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Old Glasgow Pubs by john gorevan


The Old Basin Tavern.

58 Old Basin, Baird's Brae, Hamiltonhill, Glasgow.


Old Basin Tavern

The Old Basin Tavern was owned by Hugh Baird & Company, Great Canal Brewery in the 1880s.

The old tavern was rented out to a gentleman called John Peacock for £17.00 per annum. Mr Peacock also owned the Oakbank Spirit Vaults which was situated at the corner of Garscube Road and Camperdown Street, he also owned a smaller public house on North Woodside Road at the corner of Lyon Street.

In 1902 Mr Peacock rented the Garscube premises out to John Higgie, this gave Mr Peacock an annul income of £75.00 which was a great deal of money as he was only paying £17.00 for the Old Basin Tavern.

In the early years the Great Canal Brewery was adjacent to the Old Basin, the proprietors of the brewery owned the tavern. Many old cronies foregather here in the evenings, men who were employed on the "Hoolets," plying between Edinburgh and Glasgow. These were little boats that carried passengers as well as luggage and although slower than the other boats, more romance clustered round them. One of the men who furnished some of the material embodied here was a rider on one of the swift boats, rigged out too, in red uniform and long boots. At one time the magistrates made the tavern the rendezvous of their annual outings.

A note on Hugh Baird...

Hugh Baird & Sons Ltd, brewers and maltsters in Glasgow, Scotland, derived from Hugh Baird & Co of Great Canal Brewery. Hugh Baird senior founded Great Canal Brewery in Possil Road (his first brewery), in 1823. He retired from the brewing side of the business in the late 1850s in order to concentrate on malting at his Springbank works, situated on the Forth and Clyde Canal, Garscube Road. It was not until 1863 that his eldest son Hugh Baird junior joined the company, followed by Hugh junior’s brother Montague Baird, in 1870.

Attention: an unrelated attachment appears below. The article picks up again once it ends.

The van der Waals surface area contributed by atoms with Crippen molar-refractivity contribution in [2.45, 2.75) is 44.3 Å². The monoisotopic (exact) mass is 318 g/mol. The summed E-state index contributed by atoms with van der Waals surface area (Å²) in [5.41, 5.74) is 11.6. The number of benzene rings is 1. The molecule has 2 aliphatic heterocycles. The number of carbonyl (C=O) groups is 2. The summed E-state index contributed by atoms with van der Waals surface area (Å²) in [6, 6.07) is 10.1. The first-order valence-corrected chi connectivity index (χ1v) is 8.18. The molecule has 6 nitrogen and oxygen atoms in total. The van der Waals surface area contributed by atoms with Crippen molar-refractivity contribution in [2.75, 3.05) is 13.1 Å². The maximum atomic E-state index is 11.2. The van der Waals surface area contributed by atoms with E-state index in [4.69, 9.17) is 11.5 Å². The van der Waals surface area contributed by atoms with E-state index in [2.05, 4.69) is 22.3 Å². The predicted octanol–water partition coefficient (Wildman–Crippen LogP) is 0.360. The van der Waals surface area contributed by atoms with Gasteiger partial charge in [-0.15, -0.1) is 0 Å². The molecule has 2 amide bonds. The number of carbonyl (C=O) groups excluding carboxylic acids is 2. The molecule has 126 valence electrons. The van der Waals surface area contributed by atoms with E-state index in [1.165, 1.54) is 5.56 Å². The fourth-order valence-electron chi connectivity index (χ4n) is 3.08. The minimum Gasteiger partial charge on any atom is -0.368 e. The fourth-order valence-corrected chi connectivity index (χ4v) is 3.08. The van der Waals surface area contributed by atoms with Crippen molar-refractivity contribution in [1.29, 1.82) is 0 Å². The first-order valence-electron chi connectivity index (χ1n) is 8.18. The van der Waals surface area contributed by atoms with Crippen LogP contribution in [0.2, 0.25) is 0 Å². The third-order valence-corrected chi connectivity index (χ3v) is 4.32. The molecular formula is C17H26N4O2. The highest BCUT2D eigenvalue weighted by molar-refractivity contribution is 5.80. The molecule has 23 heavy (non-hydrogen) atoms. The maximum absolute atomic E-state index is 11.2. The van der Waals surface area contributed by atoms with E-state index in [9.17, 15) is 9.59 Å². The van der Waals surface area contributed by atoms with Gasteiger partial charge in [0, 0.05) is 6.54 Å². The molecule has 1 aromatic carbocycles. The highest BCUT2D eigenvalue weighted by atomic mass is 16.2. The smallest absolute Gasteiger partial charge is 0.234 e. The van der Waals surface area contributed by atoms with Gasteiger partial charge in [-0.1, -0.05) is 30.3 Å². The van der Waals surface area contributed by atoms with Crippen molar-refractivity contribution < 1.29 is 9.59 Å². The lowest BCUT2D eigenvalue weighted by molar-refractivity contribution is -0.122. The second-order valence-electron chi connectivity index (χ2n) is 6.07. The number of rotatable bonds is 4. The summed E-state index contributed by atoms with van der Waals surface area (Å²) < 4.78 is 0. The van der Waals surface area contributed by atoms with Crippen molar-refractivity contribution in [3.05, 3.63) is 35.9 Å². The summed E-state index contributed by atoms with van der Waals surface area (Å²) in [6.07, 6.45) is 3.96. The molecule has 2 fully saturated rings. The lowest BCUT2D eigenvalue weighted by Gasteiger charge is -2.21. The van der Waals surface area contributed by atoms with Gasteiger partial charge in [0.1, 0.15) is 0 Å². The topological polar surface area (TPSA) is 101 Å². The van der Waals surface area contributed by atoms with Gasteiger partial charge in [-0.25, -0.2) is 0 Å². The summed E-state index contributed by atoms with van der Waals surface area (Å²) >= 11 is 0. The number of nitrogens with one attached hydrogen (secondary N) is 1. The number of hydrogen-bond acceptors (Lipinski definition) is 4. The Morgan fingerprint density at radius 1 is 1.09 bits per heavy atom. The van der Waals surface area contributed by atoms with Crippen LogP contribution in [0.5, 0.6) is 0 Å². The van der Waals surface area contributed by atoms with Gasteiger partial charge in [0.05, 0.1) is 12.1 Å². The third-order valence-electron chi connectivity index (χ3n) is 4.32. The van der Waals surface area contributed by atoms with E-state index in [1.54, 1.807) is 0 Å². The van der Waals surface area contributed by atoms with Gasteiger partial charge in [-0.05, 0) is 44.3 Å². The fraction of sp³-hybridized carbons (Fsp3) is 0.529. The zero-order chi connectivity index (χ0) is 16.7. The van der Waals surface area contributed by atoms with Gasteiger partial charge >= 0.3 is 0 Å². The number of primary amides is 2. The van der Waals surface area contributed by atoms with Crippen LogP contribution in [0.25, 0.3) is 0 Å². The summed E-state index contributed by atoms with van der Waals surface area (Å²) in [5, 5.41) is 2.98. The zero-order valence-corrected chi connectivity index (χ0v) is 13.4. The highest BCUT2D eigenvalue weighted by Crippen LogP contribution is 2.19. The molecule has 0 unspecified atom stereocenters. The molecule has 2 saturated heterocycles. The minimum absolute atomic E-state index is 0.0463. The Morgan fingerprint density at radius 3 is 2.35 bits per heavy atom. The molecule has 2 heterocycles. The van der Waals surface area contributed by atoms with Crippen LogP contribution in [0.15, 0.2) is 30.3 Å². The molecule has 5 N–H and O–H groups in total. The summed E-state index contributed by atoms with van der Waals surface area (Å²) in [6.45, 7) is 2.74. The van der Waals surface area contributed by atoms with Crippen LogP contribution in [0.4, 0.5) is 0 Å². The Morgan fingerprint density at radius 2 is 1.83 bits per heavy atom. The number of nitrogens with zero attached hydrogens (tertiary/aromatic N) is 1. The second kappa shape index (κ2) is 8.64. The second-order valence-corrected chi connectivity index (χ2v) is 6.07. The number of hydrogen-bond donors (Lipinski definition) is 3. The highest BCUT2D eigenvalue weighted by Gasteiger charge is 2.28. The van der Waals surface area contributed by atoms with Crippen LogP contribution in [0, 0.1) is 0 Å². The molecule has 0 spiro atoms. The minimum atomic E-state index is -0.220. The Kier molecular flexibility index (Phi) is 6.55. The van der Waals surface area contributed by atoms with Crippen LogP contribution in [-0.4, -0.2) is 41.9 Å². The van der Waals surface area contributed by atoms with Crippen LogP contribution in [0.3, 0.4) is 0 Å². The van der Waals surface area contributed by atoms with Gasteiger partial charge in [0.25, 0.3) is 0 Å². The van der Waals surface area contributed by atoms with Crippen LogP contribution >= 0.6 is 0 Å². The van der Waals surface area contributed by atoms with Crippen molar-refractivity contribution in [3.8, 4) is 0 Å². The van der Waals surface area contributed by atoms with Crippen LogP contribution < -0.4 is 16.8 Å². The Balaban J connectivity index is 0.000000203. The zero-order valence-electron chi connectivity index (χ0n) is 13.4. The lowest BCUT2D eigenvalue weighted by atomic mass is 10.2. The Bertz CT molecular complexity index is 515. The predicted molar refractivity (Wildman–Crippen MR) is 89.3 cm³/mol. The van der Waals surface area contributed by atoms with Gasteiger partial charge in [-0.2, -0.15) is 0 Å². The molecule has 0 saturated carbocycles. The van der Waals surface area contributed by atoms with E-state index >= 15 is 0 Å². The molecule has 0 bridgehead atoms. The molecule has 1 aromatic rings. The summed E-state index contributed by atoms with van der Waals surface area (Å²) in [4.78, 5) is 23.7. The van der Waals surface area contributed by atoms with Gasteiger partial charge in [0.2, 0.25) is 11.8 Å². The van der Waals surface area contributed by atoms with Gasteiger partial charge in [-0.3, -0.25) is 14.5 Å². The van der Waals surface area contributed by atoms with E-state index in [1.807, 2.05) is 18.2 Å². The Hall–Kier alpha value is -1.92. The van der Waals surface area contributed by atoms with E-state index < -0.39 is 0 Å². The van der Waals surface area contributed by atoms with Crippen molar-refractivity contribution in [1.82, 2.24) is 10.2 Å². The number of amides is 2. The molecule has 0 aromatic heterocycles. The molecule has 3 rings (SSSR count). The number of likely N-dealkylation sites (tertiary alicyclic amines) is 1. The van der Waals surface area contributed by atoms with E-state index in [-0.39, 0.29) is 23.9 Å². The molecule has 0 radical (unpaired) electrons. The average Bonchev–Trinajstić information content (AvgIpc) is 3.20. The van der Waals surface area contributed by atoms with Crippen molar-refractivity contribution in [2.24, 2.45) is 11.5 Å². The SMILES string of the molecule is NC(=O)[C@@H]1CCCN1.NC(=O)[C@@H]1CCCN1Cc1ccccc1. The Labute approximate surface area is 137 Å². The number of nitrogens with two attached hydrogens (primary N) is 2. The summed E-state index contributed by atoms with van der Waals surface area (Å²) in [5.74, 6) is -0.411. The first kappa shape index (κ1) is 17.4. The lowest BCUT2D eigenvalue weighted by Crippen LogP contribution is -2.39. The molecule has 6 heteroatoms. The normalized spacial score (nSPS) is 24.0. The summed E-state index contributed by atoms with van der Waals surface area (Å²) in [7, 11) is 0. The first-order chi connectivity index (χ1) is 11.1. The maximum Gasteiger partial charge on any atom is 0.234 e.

When Hugh Baird senior finally retired from all aspects of the business in 1878 his two sons became sole partners. Various members of the family continued to rank amongst the company’s Directors well into the 1940s and Montague Baird went on to become the president of the Institute of Brewing from 1906-1907. By 1889 the company owned four works; the Great Canal Brewery and Maltings, Rock Villa Maltings, Petershill Maltings at Springburn, and a Roasting Works on top of Hundred Acre Hill.

In 1894 Hugh Baird & Sons became a limited liability company. In 1907 the company took over the well established firm of maltsters, Corder & Haycraft, based in Greenwich, London. This became the Company’s English base for many years until they moved to a new mechanical plant at Witham in Essex in the 1960s. In 1939 the company consolidated with Charles & Co (Leith), the latter becoming a subsidiary company of the former. And by 1947 Thomas Bernard & Co became a subsidiary company by the same process of consolidation.

In 1946 Hugh Baird & Sons Ltd owned the Springbank County Malting and Newside Malting in Garscube Road, Glasgow, the Vulcan Malting at Vintner Street, Port Dundas, and the Electric Malting and Roasting House in Glasgow. The Roasting House was destroyed by fire in the 1950s, and was rebuilt, and fully modernized, operating up until 1966. In 1964 the company opened the Pencaitland plant in East Lothian. All floor maltings were subsequently closed, the Glasgow workings closing in 1966. The mechanical malting plants of Pencaitland and Witham remain operating to this day.


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